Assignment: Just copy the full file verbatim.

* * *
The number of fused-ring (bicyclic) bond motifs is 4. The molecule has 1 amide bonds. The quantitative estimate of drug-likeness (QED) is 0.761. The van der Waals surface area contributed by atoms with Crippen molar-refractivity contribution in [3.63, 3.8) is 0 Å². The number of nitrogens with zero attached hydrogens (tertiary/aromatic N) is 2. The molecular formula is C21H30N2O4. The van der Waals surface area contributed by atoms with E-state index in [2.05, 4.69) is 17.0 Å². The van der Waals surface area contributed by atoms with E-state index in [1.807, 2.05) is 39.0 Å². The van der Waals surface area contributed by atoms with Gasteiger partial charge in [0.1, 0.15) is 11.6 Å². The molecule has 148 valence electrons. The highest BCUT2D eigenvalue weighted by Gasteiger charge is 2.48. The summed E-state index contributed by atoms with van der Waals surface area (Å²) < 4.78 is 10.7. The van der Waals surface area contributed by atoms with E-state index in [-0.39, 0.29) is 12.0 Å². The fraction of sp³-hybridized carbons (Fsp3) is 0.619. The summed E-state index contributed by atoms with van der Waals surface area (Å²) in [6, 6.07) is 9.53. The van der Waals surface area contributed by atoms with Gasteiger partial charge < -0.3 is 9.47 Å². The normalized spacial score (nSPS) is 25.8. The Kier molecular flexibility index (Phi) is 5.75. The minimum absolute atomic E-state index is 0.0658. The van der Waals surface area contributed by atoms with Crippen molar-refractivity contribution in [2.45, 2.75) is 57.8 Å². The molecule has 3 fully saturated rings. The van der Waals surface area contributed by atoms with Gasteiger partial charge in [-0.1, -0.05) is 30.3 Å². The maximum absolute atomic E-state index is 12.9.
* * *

The number of fused-ring (bicyclic) bond motifs is 4. The molecule has 1 amide bonds. The quantitative estimate of drug-likeness (QED) is 0.761. The van der Waals surface area contributed by atoms with Crippen molar-refractivity contribution in [3.63, 3.8) is 0 Å². The number of nitrogens with zero attached hydrogens (tertiary/aromatic N) is 2. The molecular formula is C21H30N2O4. The van der Waals surface area contributed by atoms with E-state index in [2.05, 4.69) is 17.0 Å². The van der Waals surface area contributed by atoms with E-state index in [1.807, 2.05) is 39.0 Å². The van der Waals surface area contributed by atoms with Gasteiger partial charge in [0.1, 0.15) is 11.6 Å². The molecule has 148 valence electrons. The highest BCUT2D eigenvalue weighted by Gasteiger charge is 2.48. The summed E-state index contributed by atoms with van der Waals surface area (Å²) < 4.78 is 10.7. The van der Waals surface area contributed by atoms with E-state index in [-0.39, 0.29) is 12.0 Å². The fraction of sp³-hybridized carbons (Fsp3) is 0.619. The summed E-state index contributed by atoms with van der Waals surface area (Å²) in [6, 6.07) is 9.53. The van der Waals surface area contributed by atoms with Gasteiger partial charge < -0.3 is 9.47 Å². The normalized spacial score (nSPS) is 25.8. The Kier molecular flexibility index (Phi) is 5.75. The minimum absolute atomic E-state index is 0.0658. The van der Waals surface area contributed by atoms with Crippen molar-refractivity contribution in [2.45, 2.75) is 57.8 Å². The molecule has 3 fully saturated rings. The van der Waals surface area contributed by atoms with Gasteiger partial charge in [-0.1, -0.05) is 30.3 Å². The maximum absolute atomic E-state index is 12.9.